Ulmanis, who had been in charge of the government since November 1918, resigned in June 1921, because the peasants were dissatisfied with the way the land reform was being implemented. He was succeeded by Meierovics, who, with a brief interruption in 1923, remained in power until January 1924 while on 7 November 1922, after the entry into force of the definitive constitution, Jānis Cakste, who was president of the Constituent Assembly, was elected to the unanimously president of the republic and, re-elected in 1925, he held the office until his death (March 4, 1927). On August 22, 1925, Meierovics died of a car accident, returning to the government in December 1924 as Minister of Foreign Affairs in the Celmins cabinet. While for about eight years the various Latvian cabinets had been based on a coalition, in which the peasants’ union had a preponderant part, at the end of 1926 one was formed, chaired by Skujenieks, in which moderate socialists prevailed; but it had to withdraw in January 1928 due to the excessive demands of the representatives of the Russian minority, who were part of the parliamentary majority, on which it relied.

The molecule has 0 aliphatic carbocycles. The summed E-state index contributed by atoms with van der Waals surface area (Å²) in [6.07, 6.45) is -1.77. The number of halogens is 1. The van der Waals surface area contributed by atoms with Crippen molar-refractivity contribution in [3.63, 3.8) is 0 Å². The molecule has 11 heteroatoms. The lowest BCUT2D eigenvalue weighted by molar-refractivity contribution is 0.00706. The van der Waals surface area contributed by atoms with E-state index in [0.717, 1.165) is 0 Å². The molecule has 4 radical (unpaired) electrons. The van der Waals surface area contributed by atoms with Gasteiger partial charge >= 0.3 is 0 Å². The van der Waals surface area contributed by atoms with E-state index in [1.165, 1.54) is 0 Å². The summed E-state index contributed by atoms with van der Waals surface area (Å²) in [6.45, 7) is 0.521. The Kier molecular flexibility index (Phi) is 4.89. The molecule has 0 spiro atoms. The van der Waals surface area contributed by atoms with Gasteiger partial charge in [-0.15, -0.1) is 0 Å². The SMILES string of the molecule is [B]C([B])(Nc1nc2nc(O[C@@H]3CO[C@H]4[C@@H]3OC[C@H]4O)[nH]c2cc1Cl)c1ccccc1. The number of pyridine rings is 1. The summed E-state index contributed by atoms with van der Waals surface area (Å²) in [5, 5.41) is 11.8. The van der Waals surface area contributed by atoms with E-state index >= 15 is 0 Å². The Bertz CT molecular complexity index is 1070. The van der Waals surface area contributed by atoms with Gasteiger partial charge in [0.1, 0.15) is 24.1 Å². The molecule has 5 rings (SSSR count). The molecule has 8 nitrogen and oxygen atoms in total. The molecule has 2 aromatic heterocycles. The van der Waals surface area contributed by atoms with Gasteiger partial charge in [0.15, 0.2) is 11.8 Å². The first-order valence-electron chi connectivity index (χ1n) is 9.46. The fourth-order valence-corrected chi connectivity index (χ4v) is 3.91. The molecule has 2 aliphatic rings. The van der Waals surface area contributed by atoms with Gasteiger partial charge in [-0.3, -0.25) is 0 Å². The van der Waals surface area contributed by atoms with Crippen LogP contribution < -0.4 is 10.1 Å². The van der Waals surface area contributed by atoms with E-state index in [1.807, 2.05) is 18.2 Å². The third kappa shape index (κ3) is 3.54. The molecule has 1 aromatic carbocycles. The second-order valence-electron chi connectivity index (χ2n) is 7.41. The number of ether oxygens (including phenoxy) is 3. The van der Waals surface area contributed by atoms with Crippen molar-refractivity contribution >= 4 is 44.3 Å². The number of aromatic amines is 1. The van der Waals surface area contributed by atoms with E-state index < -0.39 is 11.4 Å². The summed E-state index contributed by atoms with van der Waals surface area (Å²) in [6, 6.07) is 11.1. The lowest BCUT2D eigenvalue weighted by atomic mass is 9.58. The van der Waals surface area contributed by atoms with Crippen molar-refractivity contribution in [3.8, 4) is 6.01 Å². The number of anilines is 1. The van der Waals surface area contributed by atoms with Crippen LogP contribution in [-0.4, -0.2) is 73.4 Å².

In April 1927, after Čakste’s death, J. Zamgalas, former vice-president of the National Council, was elected president of the republic, who in turn was replaced by A. Kviesis in April 1930.
The primary task of the Latvian government after its establishment was to establish lasting relations with neighboring powers, and in connection with this, on 15 July 1920 Latvia concluded a convention for the resumption of normal relations with Germany, which it disavowed Avalov-Bermondt; on 11 August he made peace with Soviet Russia, which recognized its independence; defined its borders with Estonia by means of the agreement of 30 July 1920, which left a part of the city of Valka with the railway station and those with Lithuania by means of the agreement of 31 March 1921; on May 3, 1922 he entered into a concordat with the Holy See; on November 1, 1923 he concluded a defensive alliance and a customs union with Estonia, the implementation of which was then regulated by the treaty of February 5, 1927.